“To every thing there is a season, and a time to every purpose under the heaven:

A time to be born, and a time to die; a time to plant, a time to reap that which is planted;

A time to kill, and a time to heal; a time to break down, and a time to build up;

A time to weep, and a time to laugh; a time to mourn, and a time to dance;

A time to cast away stones, and a time to gather stones together;

A time to embrace, and a time to refrain from embracing;

A time to get, and a time to lose; a time to keep, and a time to cast away;

A time to rend, and a time to sew; a time to keep silence, and a time to speak;

A time to love, and a time to hate; a time of war, and a time of peace.”

- Pete Seeger of the “Byrds” borrowing liberally from Ecclesiastes

I grew up as a beach rat.  Hanging out at the shore and dunes of a small back bay that was reachable by foot or bike as a young boy and then to a much larger beach and National seashore by car as a teenager.  My time on the shores was largely unfettered and unsupervised.  That led to all kinds of great boyhood stuff early and all kinds of destructive behavior as I aged.

One of the things a coastal community of South Texas didn’t provide for much of was a traditional change of seasons.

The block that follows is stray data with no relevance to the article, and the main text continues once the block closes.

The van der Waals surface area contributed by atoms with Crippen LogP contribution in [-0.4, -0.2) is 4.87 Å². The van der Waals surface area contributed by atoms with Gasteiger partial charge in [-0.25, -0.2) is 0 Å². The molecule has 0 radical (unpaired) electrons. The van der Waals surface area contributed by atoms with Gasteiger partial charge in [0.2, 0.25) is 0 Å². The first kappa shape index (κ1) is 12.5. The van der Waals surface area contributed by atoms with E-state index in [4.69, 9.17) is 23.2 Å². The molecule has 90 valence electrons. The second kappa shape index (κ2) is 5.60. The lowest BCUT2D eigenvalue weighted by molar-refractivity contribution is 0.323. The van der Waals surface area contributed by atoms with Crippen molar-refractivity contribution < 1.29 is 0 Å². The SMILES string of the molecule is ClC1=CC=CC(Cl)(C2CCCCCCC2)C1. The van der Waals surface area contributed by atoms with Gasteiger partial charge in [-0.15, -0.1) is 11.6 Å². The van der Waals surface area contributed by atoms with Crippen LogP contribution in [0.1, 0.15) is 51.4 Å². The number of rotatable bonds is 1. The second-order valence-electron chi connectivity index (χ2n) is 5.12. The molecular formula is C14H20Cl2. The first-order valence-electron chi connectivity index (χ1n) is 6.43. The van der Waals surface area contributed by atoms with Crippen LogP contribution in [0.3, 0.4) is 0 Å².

• There was a hurricane season and then a non-hurricane one.

  • There were the infrequent days where barefoot and shirtless meant you were a bit cold and all the rest when you weren’t.

  • There was the seemingly endless summer and then the interruption of the school year.

But in the way that most people would think of the changing of seasons, we didn’t really experience that.  Living on the edge of the Texas Hill Country now, I get a little more of a sense of seasons, but it is still pretty different than most understand.  

As a father and coach, the ideas of seasons has taken on a whole new meaning.  There are seasons of:

  • first grandchildren

  •  an empty nest

  •  leadership transitions

  •  growing/scaling businesses

  •  owner to team led conversions

  •  transitioning family businesses to next generations

My wife and I are wrapping up a weeklong escape to our beloved Colorado.  There is something about experiencing the physical change of seasons that brings insight, understanding, and clarity to the more philosophical ones.  The aspens and others that we encounter on our Jeep rides (like in the picture in this post) make the coming of seasons feel glorious and pregnant with expectation.

That is how it should be.

While there is uncertainty in every coming change of season, we should embrace the unknown with “breathless expectation” as my beloved Oswald says.  There is a way things work in the Kingdom of God and everything has an appropriate time and season.  Our job is to lean into and embrace the change.  To seek interpretation from wisdom both here and beyond.


  • Are you in a change of season?  Life, family, or professionally?

  • Are you leaning into that change and finding clear interpretation for what is going on?

  • Are you facing those changing seasons with the fear of uncertainty or with “breathless expectation”?